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A Bitter Peace : Washington, Hanoi, And The Making Of The Paris Agreement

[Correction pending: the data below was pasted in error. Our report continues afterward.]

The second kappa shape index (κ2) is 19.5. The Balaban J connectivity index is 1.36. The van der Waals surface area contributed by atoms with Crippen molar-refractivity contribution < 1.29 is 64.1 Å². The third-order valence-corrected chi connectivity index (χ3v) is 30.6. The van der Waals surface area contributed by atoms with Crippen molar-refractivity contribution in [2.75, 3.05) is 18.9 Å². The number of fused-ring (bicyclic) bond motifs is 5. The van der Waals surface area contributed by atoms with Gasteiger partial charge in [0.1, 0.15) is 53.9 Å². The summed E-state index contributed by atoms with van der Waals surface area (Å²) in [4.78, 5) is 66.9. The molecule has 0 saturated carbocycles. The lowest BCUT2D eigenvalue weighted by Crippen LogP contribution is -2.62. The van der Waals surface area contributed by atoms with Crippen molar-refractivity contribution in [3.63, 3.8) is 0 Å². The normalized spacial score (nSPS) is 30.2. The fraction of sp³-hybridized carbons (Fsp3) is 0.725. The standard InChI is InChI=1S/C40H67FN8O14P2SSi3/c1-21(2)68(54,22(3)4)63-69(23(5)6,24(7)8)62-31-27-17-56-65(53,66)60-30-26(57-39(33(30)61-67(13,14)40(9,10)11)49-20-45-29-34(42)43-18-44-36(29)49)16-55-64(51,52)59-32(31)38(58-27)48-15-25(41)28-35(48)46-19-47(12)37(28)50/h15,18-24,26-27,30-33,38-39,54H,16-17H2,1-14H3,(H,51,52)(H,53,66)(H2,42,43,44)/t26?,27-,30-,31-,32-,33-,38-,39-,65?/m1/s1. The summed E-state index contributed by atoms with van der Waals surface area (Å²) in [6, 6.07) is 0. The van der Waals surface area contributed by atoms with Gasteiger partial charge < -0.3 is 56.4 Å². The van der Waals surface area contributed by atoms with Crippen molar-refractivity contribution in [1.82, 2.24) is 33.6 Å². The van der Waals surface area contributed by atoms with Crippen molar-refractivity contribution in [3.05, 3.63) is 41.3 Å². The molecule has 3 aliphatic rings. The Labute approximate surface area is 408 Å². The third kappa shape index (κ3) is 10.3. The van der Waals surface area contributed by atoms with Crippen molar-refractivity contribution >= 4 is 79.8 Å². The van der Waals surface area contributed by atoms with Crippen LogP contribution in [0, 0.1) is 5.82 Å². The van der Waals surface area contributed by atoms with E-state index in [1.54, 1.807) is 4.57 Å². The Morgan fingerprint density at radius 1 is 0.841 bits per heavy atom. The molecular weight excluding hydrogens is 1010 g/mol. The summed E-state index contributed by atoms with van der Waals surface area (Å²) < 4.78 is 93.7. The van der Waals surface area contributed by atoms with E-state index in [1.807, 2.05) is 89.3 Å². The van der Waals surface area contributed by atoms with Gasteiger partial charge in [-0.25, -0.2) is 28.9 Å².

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. Dr. Pierre Asselin, associate professor of history at Hawaii Pacific University, is considered an expert in East and Southeast Asian diplomatic history. In his book, A Bitter Peace: Washington, Hanoi, and the Making of the Paris Agreement, he seeks to explain the circumstances that made the Paris Peace Agreement of 1973 between the United States and Vietnam fail. Asselin hopes to prove his thesis that the signing of the Paris Peace Agreement was done under pressure, pressures that ultimately doomed the purpose of the agreement, by adopting two analysis strategies. One analysis strategy Asselin used was viewing the Vietnamese conflict in an international context. His second strategy was to explore the importance of diplomacy in the negotiations, as well as the pressures that each party faced. In the early 1970’s, the Vietnamese War became a stalemate between the United States government, and Vietnamese forces; neither side seemed to be making advances, and there was little will to fight. At the same time, both Washington and Hanoi faced internal issues that made the drafting of a peace agreement inevitable. Facing this reality, both sides agreed on drafting a peace agreement. Washington and Hanoi both had particular goals in the signing of the Paris Agreement. According to Asselin, the United States had three purposes in seeking a peace agreement, “…securing the release of American prisoners, withdrawing from Vietnam without formally capitulating, and preserving
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